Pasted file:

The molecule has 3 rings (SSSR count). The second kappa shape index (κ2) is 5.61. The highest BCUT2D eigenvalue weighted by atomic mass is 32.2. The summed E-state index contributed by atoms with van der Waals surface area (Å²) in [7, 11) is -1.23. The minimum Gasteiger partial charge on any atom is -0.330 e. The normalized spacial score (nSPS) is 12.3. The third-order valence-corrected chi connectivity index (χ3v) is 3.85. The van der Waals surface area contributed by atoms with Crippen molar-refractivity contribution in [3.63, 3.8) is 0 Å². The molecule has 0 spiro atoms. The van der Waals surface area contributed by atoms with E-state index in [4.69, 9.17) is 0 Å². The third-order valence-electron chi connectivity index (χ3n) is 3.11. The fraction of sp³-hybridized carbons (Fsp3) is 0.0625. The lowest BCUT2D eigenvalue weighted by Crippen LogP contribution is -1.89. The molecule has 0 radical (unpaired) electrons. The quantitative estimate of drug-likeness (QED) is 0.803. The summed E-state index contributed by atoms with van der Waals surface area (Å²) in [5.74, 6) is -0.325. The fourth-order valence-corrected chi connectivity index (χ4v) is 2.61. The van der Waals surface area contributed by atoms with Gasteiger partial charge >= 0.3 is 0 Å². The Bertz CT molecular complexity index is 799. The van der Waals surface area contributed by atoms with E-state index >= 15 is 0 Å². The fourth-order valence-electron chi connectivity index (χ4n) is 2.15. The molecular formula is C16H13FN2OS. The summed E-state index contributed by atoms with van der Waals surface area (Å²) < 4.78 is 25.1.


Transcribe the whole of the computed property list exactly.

The molecule has 3 rings (SSSR count). The second kappa shape index (κ2) is 5.61. The highest BCUT2D eigenvalue weighted by atomic mass is 32.2. The summed E-state index contributed by atoms with van der Waals surface area (Å²) in [7, 11) is -1.23. The minimum Gasteiger partial charge on any atom is -0.330 e. The normalized spacial score (nSPS) is 12.3. The third-order valence-corrected chi connectivity index (χ3v) is 3.85. The van der Waals surface area contributed by atoms with Crippen molar-refractivity contribution in [3.63, 3.8) is 0 Å². The molecule has 0 spiro atoms. The van der Waals surface area contributed by atoms with E-state index in [4.69, 9.17) is 0 Å². The third-order valence-electron chi connectivity index (χ3n) is 3.11. The fraction of sp³-hybridized carbons (Fsp3) is 0.0625. The lowest BCUT2D eigenvalue weighted by Crippen LogP contribution is -1.89. The molecule has 0 radical (unpaired) electrons. The quantitative estimate of drug-likeness (QED) is 0.803. The summed E-state index contributed by atoms with van der Waals surface area (Å²) in [5.74, 6) is -0.325. The fourth-order valence-corrected chi connectivity index (χ4v) is 2.61. The van der Waals surface area contributed by atoms with Gasteiger partial charge >= 0.3 is 0 Å². The Bertz CT molecular complexity index is 799. The van der Waals surface area contributed by atoms with E-state index >= 15 is 0 Å². The fourth-order valence-electron chi connectivity index (χ4n) is 2.15. The molecular formula is C16H13FN2OS. The summed E-state index contributed by atoms with van der Waals surface area (Å²) < 4.78 is 25.1.